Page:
Petitions and Communications
State of Wisconsin
Office of the Governor
February 26, 2020
The Honorable, the Senate:
hist121188I am vetoing 2019 Senate Bill 821 in its entirety.
The bill would make modifications to the standard deduction under the individual income tax starting with tax years beginning after December 31, 2019. The bill would also extend the property tax exemption of machinery, tools, and patterns used for nonmanufacturing equipment to include all such personal property not presently exempted beginning with 2020 assessments.
Additionally, under the bill, if no deposit may be made to the budget stabilization fund because its balance is in excess of the five percent of general fund expenditures limitation, fifty percent of the revenue surplus must be used to reduce the state’s general obligation and variable rate debt supported by general purpose revenues. The remaining fifty percent of the revenues would be deposited in the general fund.
Finally, the bill would require that the state’s general obligation and variable rate debt supported general purpose revenue be reduced by $100 million in fiscal year 2020-21.
I am vetoing the bill because I object to its unbalance and unsustainable approach to state fiscal policy. Specifically, this bill would reduce the estimated budget stabilization fund balance by $123.8 million in fiscal year 2020-21 according to the Legislative Fiscal Bureau. Moreover, this bill fails to acknowledge or address the continued, inordinate burden that has been placed on our public schools, local governments, and Wisconsin families. Since 2011, nearly one million Wisconsinites have voted to raise their own taxes to support local schools. In 2018 alone, voters approved more than $2 billion in debt and revenue increases for local schools.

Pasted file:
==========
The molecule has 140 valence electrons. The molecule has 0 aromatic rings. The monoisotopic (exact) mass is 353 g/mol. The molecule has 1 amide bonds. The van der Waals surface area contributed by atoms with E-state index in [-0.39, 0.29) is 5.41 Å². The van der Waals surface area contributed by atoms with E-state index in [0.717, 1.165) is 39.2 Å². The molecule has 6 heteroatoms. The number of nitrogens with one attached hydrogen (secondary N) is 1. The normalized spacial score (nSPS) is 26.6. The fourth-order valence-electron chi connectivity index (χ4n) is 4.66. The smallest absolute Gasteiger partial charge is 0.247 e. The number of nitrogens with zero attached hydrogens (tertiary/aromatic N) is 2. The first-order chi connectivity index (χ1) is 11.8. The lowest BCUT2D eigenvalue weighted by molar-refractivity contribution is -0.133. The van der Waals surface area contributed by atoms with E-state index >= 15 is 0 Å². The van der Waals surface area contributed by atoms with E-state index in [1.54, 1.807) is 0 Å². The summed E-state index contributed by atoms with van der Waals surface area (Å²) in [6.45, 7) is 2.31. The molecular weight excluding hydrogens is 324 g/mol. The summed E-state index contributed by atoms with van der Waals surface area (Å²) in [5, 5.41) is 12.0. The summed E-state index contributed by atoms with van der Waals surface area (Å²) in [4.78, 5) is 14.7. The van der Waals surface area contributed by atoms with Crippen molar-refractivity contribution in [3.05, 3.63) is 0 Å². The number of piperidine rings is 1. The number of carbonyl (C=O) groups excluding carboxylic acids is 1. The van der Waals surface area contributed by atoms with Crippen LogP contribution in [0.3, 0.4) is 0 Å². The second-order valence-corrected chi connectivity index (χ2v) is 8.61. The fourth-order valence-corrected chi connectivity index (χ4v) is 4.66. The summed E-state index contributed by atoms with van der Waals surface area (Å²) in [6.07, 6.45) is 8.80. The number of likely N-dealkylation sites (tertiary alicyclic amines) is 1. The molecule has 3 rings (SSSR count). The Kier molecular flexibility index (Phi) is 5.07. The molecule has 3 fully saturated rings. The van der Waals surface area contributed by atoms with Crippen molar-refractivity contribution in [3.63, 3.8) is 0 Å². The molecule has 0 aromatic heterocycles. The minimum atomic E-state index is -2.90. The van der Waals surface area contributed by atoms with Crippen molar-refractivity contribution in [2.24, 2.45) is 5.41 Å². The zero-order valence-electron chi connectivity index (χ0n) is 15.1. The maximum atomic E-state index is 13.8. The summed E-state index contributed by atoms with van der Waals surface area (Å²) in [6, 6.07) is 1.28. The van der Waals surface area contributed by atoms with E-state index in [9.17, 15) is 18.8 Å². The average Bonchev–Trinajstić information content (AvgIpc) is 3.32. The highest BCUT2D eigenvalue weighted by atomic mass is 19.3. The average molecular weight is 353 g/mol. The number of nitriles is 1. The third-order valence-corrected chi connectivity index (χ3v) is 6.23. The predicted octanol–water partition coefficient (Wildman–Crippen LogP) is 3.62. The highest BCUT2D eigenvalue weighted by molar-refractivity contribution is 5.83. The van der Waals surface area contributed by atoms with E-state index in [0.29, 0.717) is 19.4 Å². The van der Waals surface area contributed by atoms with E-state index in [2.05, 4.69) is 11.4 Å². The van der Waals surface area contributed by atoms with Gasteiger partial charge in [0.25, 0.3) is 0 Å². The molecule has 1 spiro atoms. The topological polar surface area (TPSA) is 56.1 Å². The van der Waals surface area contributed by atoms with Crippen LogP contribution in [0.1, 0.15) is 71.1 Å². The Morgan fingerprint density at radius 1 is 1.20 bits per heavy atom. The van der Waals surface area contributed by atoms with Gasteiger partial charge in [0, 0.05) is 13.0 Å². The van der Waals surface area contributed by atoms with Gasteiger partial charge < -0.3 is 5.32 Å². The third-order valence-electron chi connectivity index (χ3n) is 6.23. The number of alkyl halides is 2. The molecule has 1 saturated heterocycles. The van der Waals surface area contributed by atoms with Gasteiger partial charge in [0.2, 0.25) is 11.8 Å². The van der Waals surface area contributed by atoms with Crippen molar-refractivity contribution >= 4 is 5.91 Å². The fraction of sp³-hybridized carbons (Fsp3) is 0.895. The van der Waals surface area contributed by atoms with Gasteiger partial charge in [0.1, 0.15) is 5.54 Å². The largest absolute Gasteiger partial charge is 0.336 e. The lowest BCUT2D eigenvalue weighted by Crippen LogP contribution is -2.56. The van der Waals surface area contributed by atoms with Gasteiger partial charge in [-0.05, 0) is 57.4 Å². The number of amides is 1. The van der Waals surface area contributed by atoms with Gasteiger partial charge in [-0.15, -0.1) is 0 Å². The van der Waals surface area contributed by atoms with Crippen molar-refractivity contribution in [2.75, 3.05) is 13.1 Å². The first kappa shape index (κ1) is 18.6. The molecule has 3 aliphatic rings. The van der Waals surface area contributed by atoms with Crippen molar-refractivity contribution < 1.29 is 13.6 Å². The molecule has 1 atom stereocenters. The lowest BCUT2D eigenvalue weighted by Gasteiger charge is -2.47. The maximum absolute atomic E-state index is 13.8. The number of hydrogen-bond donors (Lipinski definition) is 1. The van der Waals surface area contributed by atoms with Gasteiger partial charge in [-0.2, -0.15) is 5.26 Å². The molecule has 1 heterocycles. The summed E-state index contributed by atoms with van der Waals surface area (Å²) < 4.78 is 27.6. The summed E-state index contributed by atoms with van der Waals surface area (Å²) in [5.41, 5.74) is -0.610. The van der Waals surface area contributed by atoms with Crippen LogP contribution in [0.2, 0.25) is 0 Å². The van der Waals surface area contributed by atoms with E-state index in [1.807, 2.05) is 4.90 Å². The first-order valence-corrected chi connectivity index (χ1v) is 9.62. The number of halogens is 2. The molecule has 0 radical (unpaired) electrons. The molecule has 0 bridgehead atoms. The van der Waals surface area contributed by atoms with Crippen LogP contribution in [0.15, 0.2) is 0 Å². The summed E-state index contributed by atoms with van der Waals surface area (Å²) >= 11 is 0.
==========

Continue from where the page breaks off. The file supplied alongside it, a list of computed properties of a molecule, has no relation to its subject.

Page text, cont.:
This is not sustainable.
In my recent special session call, I proposed a balanced package of proposals to deploy some of the state’s projected revenue surplus to both renew our state’s historic, bipartisan promise of two-thirds funding for K-12 education in Wisconsin and provide meaningful property tax relief across the state. This package also included critical investments for students with disabilities, student mental health services, programming for American Indian students, rural schools, and summer school programs. Unfortunately, Republican leadership in the Legislature chose to dismiss these ideas without any discussion or public input, even though many of these proposals have previously received bipartisan support and were recommended by the 2017 Blue Ribbon Commission on School Funding.
The budget I signed last year made a down payment on doing what’s best for our kids and what’s best for our state. Our projected revenue surplus presents the opportunity to continue our progress by investing in two-thirds funding-reversing years of underinvestment in our kids and K12 schools-while also proving meaningful property tax relief for Wisconsin families. We do not have to choose between funding for our kids and our schools and providing property tax relief-we can and should do both. I am ready and willing to work across the aisle to fund a compromise that will get to two-thirds funding while still providing tax relief and reducing our state debt. I am hopeful Republican and Democratic leadership in the Legislature will come to the table to get this done for the people of our state.
Referrals and Receipt of Committee Reports Concerning Proposed Administrative Rules
The committee on Health and Human Services reported and recommended:
Relating to the practice of pharmacy.
hist121161Referred to the joint committee for review of Administrative Rules, February 26, 2020.
The committee on Public Benefits, Licensing and State-Federal Relations reported and recommended:
Relating to standards of conduct.
hist121184Referred to the joint committee for review of Administrative Rules, February 26, 2020.
Relating to licensure.
hist121186Referred to the joint committee for review of Administrative Rules, February 26, 2020.